New York May Pay IBM To Not Fire Workers - InformationWeek

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Commentary
7/8/2008
01:42 PM
Paul McDougall
Paul McDougall
Commentary
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New York May Pay IBM To Not Fire Workers

IBM, which made more than $10 billion in profits last year, reportedly wants state aid from the Paterson administration in exchange for expanding its facilities in upstate New York and a no-layoff pledge.

IBM, which made more than $10 billion in profits last year, reportedly wants state aid from the Paterson administration in exchange for expanding its facilities in upstate New York and a no-layoff pledge.The Albany Times Union and Poughkeepsie Journal have both reported that the Paterson government is mulling tens of millions of dollars in grants to help IBM expand its East Fishkill chip plant and develop a new generation of microprocessors there.

In return, Paterson wants IBM to promise it won't lay off workers in New York state, according to the Times Union.

Now, IBM is a for-profit, publicly held corporation whose job is to make as much money as it can for its shareholders. So you can't blame company executives for trying to get what they can get out of Albany.

But why is Paterson, who presides over a state that is beyond broke, willing to give away taxpayer dollars (including some of mine), just to keep Big Blue around?

If IBM doesn't see the value in expanding operations in one of the country's most important states, one that is home to the world's financial center and top engineering schools like RPI, without having to be bribed to do so, then something is clearly wrong.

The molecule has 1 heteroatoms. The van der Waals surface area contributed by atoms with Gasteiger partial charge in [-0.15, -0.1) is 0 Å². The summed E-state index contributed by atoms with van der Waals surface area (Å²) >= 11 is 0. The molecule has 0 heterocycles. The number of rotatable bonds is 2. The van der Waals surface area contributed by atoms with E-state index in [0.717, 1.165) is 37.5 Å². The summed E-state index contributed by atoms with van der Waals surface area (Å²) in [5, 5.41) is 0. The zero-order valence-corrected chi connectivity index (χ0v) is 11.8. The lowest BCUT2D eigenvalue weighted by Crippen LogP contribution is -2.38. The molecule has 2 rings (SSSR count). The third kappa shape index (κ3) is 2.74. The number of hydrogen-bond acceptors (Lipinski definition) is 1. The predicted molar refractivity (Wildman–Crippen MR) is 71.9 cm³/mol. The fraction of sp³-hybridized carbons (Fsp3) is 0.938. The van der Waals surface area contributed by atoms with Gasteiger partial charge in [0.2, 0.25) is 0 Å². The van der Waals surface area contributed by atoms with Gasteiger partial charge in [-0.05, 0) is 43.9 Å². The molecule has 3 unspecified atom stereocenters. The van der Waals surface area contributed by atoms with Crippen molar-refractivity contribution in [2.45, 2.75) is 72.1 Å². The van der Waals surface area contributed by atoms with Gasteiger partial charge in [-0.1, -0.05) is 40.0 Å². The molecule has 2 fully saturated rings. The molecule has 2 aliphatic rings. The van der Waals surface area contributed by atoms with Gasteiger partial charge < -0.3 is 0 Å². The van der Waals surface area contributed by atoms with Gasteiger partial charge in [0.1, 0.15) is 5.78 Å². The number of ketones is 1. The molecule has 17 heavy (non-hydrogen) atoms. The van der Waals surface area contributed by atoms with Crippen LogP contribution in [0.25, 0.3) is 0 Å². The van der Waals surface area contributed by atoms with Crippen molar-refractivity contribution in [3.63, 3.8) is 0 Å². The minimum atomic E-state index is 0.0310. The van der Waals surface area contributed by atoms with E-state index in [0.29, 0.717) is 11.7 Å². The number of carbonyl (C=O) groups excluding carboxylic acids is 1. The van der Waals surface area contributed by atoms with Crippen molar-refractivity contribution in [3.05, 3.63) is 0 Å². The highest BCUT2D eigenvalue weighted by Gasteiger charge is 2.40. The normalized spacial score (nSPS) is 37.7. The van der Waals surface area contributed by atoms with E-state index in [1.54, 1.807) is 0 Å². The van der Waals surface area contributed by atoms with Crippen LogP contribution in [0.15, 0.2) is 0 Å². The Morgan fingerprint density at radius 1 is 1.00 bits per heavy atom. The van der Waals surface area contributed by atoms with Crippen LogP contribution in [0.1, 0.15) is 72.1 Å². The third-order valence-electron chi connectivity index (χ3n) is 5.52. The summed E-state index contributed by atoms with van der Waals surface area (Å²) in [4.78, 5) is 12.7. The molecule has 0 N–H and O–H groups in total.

Could it be that New York's tax rates are among the highest in the free world? Could it be that the state's sclerotic and corrupt bureaucracy now weighs so heavily on private development that it's almost impossible to get anything done here? (Witness the giant hole in lower Manhattan, still empty eight years after 9-11.)

Shouldn't Gov. David Paterson and the Albany Legislature be spending less time negotiating one-off, corporate welfare deals and more time cleaning up this mess in order to make New York competitive to the point where multinationals will line up to do business here and employ local workers -- without having their hands out?

Just some questions from a taxpayer.

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